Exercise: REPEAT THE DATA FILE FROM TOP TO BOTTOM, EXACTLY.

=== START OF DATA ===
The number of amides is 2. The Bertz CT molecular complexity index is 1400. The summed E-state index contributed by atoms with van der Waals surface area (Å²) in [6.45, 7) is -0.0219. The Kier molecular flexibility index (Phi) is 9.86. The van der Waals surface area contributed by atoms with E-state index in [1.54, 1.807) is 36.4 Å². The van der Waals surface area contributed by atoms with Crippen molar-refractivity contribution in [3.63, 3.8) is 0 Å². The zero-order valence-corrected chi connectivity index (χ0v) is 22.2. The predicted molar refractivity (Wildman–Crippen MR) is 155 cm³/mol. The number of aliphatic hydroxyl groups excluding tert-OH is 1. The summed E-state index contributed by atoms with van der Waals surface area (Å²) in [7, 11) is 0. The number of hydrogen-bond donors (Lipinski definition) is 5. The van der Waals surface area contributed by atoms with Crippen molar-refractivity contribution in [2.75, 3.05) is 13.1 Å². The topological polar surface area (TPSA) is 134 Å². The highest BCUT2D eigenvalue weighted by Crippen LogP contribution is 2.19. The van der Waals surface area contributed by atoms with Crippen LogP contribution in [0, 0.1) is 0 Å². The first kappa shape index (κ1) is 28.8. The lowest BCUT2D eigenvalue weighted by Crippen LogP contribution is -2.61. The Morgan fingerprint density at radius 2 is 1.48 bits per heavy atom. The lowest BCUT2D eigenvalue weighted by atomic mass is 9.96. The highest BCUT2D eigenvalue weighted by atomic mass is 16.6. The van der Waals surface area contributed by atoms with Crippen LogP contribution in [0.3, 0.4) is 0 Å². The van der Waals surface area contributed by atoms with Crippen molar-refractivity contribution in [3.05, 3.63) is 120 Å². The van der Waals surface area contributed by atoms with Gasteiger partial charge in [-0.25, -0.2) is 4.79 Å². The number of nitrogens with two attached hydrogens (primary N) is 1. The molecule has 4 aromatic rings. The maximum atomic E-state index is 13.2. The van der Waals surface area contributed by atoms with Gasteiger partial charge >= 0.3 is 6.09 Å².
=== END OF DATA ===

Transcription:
The number of amides is 2. The Bertz CT molecular complexity index is 1400. The summed E-state index contributed by atoms with van der Waals surface area (Å²) in [6.45, 7) is -0.0219. The Kier molecular flexibility index (Phi) is 9.86. The van der Waals surface area contributed by atoms with E-state index in [1.54, 1.807) is 36.4 Å². The van der Waals surface area contributed by atoms with Crippen molar-refractivity contribution in [3.63, 3.8) is 0 Å². The zero-order valence-corrected chi connectivity index (χ0v) is 22.2. The predicted molar refractivity (Wildman–Crippen MR) is 155 cm³/mol. The number of aliphatic hydroxyl groups excluding tert-OH is 1. The summed E-state index contributed by atoms with van der Waals surface area (Å²) in [7, 11) is 0. The number of hydrogen-bond donors (Lipinski definition) is 5. The van der Waals surface area contributed by atoms with Crippen molar-refractivity contribution in [2.75, 3.05) is 13.1 Å². The topological polar surface area (TPSA) is 134 Å². The highest BCUT2D eigenvalue weighted by Crippen LogP contribution is 2.19. The van der Waals surface area contributed by atoms with Crippen LogP contribution in [0, 0.1) is 0 Å². The first kappa shape index (κ1) is 28.8. The lowest BCUT2D eigenvalue weighted by Crippen LogP contribution is -2.61. The Morgan fingerprint density at radius 2 is 1.48 bits per heavy atom. The lowest BCUT2D eigenvalue weighted by atomic mass is 9.96. The highest BCUT2D eigenvalue weighted by atomic mass is 16.6. The van der Waals surface area contributed by atoms with Crippen LogP contribution in [0.3, 0.4) is 0 Å². The van der Waals surface area contributed by atoms with Crippen molar-refractivity contribution in [3.05, 3.63) is 120 Å². The van der Waals surface area contributed by atoms with Gasteiger partial charge in [-0.25, -0.2) is 4.79 Å². The number of nitrogens with two attached hydrogens (primary N) is 1. The molecule has 4 aromatic rings. The maximum atomic E-state index is 13.2. The van der Waals surface area contributed by atoms with Gasteiger partial charge >= 0.3 is 6.09 Å².